Hmmm... that's caused when you the path attribute is set to nothing. What you can do is put the welcome information on the same page where the user logins in. This will cause unauthorized requests be redirected to the login page. –  Omar Jan 18 '11 at 22:18
    
I'd rather not change my login page. And I had to set the path attribute to nothing as my Home/Index route maps to mysite.com/ (root). Thanks anyway! –  Drew Noakes Jan 18 '11 at 22:21
    
This works great when you are using Windows Authentication in a LAN. You can even have the default section to be locked down, and then provide greater access to a specific location. Also remember, if you change your route tables you'll have to come back and check that the paths were not affected. –  Lessan Vaezi Jul 11 '11 at 11:22

Add a custom filter - here's my implementation for a similar requirement. The main difference from what you describe is that it requires a role set from the invite page rather than letting in any logged in user.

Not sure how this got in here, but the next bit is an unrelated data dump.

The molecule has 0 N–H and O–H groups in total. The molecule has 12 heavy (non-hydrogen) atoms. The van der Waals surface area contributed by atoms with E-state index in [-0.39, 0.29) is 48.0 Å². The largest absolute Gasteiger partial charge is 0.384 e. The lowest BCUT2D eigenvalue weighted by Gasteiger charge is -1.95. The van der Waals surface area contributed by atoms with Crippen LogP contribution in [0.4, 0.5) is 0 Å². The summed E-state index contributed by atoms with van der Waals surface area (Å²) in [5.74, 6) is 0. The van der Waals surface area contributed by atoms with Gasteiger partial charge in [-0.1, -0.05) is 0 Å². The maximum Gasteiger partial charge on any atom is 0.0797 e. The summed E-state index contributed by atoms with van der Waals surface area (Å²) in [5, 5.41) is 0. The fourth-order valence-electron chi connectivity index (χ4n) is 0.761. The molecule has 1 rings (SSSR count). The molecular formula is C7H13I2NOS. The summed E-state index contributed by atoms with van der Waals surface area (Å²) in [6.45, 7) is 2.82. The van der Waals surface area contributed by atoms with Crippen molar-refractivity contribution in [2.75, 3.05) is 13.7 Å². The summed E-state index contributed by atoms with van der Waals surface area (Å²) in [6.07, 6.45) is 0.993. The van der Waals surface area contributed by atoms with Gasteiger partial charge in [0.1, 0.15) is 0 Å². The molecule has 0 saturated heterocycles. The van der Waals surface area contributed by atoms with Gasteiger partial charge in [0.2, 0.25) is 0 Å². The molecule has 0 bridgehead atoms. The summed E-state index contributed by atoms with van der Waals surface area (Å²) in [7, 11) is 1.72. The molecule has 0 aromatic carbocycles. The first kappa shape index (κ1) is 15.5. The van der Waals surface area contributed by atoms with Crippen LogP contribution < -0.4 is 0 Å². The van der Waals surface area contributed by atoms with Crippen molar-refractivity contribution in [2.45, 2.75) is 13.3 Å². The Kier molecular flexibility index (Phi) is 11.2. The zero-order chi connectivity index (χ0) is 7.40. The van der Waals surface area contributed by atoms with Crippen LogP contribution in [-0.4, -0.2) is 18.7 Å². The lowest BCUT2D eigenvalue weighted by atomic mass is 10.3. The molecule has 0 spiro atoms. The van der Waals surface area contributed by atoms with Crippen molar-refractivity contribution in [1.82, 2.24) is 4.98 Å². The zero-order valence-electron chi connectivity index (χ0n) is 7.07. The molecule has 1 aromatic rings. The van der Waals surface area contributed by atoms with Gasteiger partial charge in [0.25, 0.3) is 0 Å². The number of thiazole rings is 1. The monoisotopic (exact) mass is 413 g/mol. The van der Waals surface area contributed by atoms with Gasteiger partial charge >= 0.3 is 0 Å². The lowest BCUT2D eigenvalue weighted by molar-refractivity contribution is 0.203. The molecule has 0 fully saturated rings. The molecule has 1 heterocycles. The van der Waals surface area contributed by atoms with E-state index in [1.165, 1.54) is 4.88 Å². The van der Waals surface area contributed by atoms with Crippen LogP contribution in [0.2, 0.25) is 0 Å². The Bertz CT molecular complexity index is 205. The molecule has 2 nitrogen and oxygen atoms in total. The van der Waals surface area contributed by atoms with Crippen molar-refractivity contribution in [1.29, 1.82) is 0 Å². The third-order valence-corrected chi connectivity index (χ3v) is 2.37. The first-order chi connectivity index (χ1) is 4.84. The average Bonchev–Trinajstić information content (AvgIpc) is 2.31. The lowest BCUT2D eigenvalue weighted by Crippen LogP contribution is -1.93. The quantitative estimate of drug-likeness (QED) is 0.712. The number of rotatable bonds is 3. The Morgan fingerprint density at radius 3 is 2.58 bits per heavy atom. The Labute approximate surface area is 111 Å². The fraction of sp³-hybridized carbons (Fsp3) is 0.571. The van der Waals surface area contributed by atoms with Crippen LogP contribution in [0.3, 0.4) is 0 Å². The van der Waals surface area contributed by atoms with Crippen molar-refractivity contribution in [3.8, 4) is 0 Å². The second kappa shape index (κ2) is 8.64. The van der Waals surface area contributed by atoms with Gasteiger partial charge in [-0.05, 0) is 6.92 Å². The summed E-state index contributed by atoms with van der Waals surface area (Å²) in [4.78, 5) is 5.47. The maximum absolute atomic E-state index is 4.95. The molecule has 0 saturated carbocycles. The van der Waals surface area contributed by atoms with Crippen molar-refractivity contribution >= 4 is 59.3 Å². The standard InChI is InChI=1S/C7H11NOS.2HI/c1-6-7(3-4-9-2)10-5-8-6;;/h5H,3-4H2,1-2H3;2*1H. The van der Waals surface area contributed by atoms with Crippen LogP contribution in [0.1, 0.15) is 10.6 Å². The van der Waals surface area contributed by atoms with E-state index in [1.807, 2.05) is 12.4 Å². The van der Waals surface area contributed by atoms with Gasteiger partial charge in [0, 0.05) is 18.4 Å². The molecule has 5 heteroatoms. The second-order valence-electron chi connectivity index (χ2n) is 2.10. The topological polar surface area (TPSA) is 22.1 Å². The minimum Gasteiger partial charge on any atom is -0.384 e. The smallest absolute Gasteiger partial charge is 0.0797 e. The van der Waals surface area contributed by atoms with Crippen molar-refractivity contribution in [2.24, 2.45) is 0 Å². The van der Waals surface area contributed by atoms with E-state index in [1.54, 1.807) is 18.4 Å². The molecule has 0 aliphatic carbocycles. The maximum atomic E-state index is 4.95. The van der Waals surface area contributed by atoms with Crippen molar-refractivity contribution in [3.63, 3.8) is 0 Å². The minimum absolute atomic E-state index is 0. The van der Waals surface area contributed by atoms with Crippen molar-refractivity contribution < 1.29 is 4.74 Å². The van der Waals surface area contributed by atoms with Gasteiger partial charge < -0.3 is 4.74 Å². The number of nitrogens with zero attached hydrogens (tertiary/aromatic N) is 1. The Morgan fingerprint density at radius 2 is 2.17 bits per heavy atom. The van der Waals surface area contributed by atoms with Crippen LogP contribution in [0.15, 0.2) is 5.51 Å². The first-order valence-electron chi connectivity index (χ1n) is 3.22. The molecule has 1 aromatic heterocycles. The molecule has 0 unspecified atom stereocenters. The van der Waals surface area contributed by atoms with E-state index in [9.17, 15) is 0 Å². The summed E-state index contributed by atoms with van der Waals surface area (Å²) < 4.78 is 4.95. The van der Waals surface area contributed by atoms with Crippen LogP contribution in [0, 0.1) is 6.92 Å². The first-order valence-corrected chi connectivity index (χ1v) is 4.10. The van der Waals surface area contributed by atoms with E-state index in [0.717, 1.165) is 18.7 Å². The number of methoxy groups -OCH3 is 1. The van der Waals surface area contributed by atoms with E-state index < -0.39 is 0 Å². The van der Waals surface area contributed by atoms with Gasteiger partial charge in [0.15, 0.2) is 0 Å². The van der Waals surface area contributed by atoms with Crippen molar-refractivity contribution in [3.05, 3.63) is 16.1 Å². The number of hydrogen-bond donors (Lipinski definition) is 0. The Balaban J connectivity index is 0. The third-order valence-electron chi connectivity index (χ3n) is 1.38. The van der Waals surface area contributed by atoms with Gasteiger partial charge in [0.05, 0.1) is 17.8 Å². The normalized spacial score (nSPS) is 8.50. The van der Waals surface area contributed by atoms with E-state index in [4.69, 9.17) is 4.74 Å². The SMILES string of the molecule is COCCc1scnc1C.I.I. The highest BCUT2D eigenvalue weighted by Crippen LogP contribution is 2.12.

public class PreviewAuthAttribute : ActionFilterAttribute
{
    public override void OnActionExecuting(ActionExecutingContext filterContext)
    {
        base.OnActionExecuting(filterContext);

        // if site is live, show page 
        if (Data.Settings.IsLive) return;

        // if request is from localhost or build server, show page
        if (filterContext.HttpContext.Request.IsLocal) return;
        if (filterContext.HttpContext.Request.UserHostAddress.StartsWith("192.168.0")) return;

        // if user has has alpha or admin role, show page
        if (filterContext.HttpContext.Request.IsAuthenticated && (filterContext.HttpContext.User.IsInRole("Alpha") || filterContext.HttpContext.User.IsInRole("Admin"))) return;